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Movie Review: The Men Who Stare at Goats

November 6, 2009
By
No Goats, No Glory

“More of this is true than you’d believe” –opening credits for  The Men Who Stare At Goats

thumbnail-1.ashxIrreverent, sarcastic, and funny as hell, The Men Who Stare At Goats is based on a non-fiction book by Jon Ronson.  Ronson is a journalist who stumbled upon a secret military group that was formed in 1979 specifically to harness paranormal powers to use in warfare.  The men in this group were training to become “psychic warriors”, who could walk through walls, read thoughts, and kill someone just by staring at them.

Ewan McGregor plays Ronson in the movie.  His wife has just left him (for his one-armed boss), and he has no sense of purpose.  He goes to interview a man who claims that he used  to be in  a psychic military unit.  His story is so crazy that Ronson writes him off as being a kook. He decides to go to the Middle East to cover the Gulf War, partly to impress his ex-wife, and partly because he has nothing to lose.

Upon arrival, he runs into Lyn Cassady (George Clooney) who just happens to be one of the people mentioned by name by the crazy man he just interviewed in the states.  Astonished by the coincidence, he starts tagging along with Lyn pleading with him to tell the truth about whether he was in the secret unit.  Bit by bit, Lyn tells the story (through flashbacks) of the formation and eventual disintegration of the military unit known as the “New Earth Army” in military circles.   The story finally leads up to what Lyn is doing in the Middle East.

He says that he has been reinstated, and is on a secret mission. Naturally Jon tags along for an adventure of a lifetime.  Between car wrecks, dehydration, near shootings and kidnappings, Lyn slowly lets his story unfold.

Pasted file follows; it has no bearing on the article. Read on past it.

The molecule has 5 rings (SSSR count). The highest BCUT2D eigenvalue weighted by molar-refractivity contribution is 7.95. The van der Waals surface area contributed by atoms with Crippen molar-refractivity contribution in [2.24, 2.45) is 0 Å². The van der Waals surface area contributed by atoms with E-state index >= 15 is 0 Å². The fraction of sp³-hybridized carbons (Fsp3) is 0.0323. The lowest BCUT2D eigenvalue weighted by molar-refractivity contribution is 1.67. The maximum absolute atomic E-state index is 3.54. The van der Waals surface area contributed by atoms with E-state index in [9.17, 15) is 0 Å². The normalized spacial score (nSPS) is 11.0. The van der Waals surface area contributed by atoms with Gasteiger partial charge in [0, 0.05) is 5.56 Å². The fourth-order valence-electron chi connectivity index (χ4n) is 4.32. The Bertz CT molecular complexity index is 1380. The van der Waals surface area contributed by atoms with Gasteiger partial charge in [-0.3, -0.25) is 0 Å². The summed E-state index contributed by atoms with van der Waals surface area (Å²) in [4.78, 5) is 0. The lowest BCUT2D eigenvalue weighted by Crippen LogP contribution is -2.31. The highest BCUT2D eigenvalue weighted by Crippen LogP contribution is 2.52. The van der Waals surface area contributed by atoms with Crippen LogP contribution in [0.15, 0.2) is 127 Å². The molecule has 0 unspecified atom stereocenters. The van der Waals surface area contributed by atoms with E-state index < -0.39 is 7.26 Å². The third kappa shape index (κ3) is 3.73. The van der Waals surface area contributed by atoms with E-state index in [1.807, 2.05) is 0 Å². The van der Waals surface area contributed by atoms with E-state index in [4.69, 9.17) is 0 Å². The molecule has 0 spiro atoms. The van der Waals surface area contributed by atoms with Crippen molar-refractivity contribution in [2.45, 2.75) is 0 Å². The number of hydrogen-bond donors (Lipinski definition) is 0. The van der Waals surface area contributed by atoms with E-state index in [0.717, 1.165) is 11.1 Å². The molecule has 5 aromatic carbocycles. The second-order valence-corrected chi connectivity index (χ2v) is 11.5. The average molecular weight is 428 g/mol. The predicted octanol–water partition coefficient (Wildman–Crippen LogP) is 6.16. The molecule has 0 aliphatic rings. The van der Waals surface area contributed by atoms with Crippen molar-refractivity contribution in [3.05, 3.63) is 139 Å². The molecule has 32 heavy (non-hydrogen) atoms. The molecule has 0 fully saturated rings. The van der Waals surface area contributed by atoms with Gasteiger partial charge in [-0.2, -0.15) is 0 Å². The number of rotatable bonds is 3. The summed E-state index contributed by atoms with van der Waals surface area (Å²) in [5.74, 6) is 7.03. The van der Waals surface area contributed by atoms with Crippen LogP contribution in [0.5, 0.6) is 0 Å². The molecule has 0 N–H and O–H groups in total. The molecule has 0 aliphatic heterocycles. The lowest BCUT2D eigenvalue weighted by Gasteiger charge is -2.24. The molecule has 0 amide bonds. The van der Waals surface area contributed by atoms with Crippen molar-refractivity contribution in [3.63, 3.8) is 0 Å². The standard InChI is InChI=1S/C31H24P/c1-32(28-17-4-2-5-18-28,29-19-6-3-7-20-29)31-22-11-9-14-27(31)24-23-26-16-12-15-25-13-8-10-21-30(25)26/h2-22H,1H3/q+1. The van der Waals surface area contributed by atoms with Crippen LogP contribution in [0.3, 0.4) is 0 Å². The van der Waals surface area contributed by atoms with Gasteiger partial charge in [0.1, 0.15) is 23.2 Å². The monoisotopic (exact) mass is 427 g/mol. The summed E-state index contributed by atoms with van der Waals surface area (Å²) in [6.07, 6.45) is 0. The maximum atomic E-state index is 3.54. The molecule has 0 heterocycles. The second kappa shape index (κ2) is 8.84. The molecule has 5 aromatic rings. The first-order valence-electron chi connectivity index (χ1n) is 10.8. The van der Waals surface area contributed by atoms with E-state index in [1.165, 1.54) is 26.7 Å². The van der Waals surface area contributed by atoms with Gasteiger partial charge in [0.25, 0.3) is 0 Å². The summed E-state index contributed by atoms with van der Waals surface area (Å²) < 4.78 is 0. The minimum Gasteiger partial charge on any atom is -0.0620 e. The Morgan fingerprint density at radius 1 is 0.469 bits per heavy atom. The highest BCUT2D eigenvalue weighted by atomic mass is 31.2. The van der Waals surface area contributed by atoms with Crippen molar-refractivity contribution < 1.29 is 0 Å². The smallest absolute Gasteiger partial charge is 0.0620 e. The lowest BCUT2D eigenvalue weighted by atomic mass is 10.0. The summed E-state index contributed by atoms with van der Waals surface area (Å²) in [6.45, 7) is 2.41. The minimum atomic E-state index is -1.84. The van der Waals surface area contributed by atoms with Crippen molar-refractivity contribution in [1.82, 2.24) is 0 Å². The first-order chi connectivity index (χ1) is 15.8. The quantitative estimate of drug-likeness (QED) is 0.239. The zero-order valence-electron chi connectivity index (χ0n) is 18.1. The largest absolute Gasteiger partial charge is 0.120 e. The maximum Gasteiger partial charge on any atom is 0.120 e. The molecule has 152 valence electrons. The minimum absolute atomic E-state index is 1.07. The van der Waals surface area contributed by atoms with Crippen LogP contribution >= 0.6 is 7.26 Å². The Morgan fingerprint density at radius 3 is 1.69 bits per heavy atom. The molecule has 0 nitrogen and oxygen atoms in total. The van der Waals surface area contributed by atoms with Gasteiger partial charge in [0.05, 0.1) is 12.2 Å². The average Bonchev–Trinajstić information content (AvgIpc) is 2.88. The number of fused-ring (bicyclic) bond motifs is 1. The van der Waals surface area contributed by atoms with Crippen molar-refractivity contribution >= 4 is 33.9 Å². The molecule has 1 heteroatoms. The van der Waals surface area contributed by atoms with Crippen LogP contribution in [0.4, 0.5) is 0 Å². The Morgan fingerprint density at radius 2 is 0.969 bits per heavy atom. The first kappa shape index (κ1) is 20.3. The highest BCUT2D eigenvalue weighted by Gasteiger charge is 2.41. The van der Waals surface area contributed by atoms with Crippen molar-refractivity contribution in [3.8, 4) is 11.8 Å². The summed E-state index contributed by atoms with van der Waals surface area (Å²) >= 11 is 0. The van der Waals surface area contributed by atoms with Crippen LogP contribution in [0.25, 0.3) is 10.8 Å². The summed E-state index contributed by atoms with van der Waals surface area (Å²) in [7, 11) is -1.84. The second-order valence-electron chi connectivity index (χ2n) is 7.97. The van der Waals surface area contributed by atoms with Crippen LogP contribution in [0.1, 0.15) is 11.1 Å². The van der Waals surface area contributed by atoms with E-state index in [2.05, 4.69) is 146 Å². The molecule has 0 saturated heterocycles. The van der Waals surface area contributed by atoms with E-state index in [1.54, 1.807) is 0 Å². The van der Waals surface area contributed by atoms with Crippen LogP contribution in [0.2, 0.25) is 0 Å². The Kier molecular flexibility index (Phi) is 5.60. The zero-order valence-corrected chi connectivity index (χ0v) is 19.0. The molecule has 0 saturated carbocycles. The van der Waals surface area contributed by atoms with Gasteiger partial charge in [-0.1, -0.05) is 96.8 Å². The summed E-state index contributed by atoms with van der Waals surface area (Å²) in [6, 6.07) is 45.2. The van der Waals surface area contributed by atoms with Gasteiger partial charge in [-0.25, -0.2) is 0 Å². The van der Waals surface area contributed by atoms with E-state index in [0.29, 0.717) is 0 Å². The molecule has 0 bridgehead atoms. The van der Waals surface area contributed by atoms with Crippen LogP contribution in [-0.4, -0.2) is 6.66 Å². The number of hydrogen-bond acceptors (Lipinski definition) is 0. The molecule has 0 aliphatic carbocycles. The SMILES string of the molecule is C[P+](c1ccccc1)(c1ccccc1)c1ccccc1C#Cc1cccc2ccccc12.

Bill Django (Jeff Bridges) was a military man who left the service, and promptly immersed himself in the New Age movement.  After doing copious amounts of drugs and letting his freak flag fly for a bit, he has a revelation.  He heads back to the military and actually convinces the powers to be that he can train soldiers to hone latent psychic abilities, resulting in a new kind of soldier. Unbelievably, they agree to let him try. The training sessions are absolutely hysterical, as Django uses flowers, dance, yoga and hugs to instruct his ranks.  Watching a man in camouflage practice yoga and breathing poses is jarring, and ironic.

A petty fellow trainee (played by Kevin Spacey) is jealous of Lyn’s superior abilities, and stirs up trouble in the unit, leading to their eventual dissolution.

The first hour of The Men Who Stare At Goats zips by at furious pace.  I found it absolutely fascinating, and one of the funniest movies that I have seen this year.  Unfortunately, it loses that great pacing and kind of unravels in the third act, which is too bad, because the first two-thirds is so enjoyable.

The movie veers into silly satire and loses its biting humor in that last bit.

First time director Grant Heslov (who previously wrote Good Night, and Good Luck) doesn’t completely nail it, but he certainly shows some potential.

George Clooney is always reliable, but he is fantastic here, I cannot think of anyone better suited to the role. McGregor plays off of Clooney well, and at times the movie really feels like a buddy flick.  Jeff Bridges is very good as well, with his braided ponytail, Indian jewelry, and  flowery words of peace, he personifies a pseudo- New Age guru type.  I like to think that everyone had a blast making this movie.  It certainly looked like it.

Based on my bit of quick research seems to be some evidence corroborating the events depicted in the movie.  I’m no conspiracy theorist, but I’ve got to believe that there is an awful lot that goes on behind closed doors, particularly in the military.  I’m not saying that anyone actually walked through walls, but I bet they tried.

8.5/10

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